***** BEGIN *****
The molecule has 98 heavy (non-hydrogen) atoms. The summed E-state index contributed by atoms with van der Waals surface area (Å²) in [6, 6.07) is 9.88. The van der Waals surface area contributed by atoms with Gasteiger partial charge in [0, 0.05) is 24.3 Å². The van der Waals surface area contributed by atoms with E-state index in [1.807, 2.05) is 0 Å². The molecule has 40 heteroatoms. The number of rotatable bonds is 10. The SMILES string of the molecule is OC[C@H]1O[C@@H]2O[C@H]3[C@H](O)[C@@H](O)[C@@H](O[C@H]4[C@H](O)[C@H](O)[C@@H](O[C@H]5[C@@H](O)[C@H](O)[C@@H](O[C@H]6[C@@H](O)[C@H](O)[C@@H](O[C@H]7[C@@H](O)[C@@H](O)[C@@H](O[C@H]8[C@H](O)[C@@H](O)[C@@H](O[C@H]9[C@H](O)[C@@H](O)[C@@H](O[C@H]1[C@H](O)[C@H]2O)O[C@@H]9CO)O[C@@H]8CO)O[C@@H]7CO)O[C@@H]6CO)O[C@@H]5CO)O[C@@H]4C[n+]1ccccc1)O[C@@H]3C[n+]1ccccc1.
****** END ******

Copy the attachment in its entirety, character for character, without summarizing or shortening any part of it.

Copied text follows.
The molecule has 98 heavy (non-hydrogen) atoms. The summed E-state index contributed by atoms with van der Waals surface area (Å²) in [6, 6.07) is 9.88. The van der Waals surface area contributed by atoms with Gasteiger partial charge in [0, 0.05) is 24.3 Å². The van der Waals surface area contributed by atoms with E-state index in [1.807, 2.05) is 0 Å². The molecule has 40 heteroatoms. The number of rotatable bonds is 10. The SMILES string of the molecule is OC[C@H]1O[C@@H]2O[C@H]3[C@H](O)[C@@H](O)[C@@H](O[C@H]4[C@H](O)[C@H](O)[C@@H](O[C@H]5[C@@H](O)[C@H](O)[C@@H](O[C@H]6[C@@H](O)[C@H](O)[C@@H](O[C@H]7[C@@H](O)[C@@H](O)[C@@H](O[C@H]8[C@H](O)[C@@H](O)[C@@H](O[C@H]9[C@H](O)[C@@H](O)[C@@H](O[C@H]1[C@H](O)[C@H]2O)O[C@@H]9CO)O[C@@H]8CO)O[C@@H]7CO)O[C@@H]6CO)O[C@@H]5CO)O[C@@H]4C[n+]1ccccc1)O[C@@H]3C[n+]1ccccc1.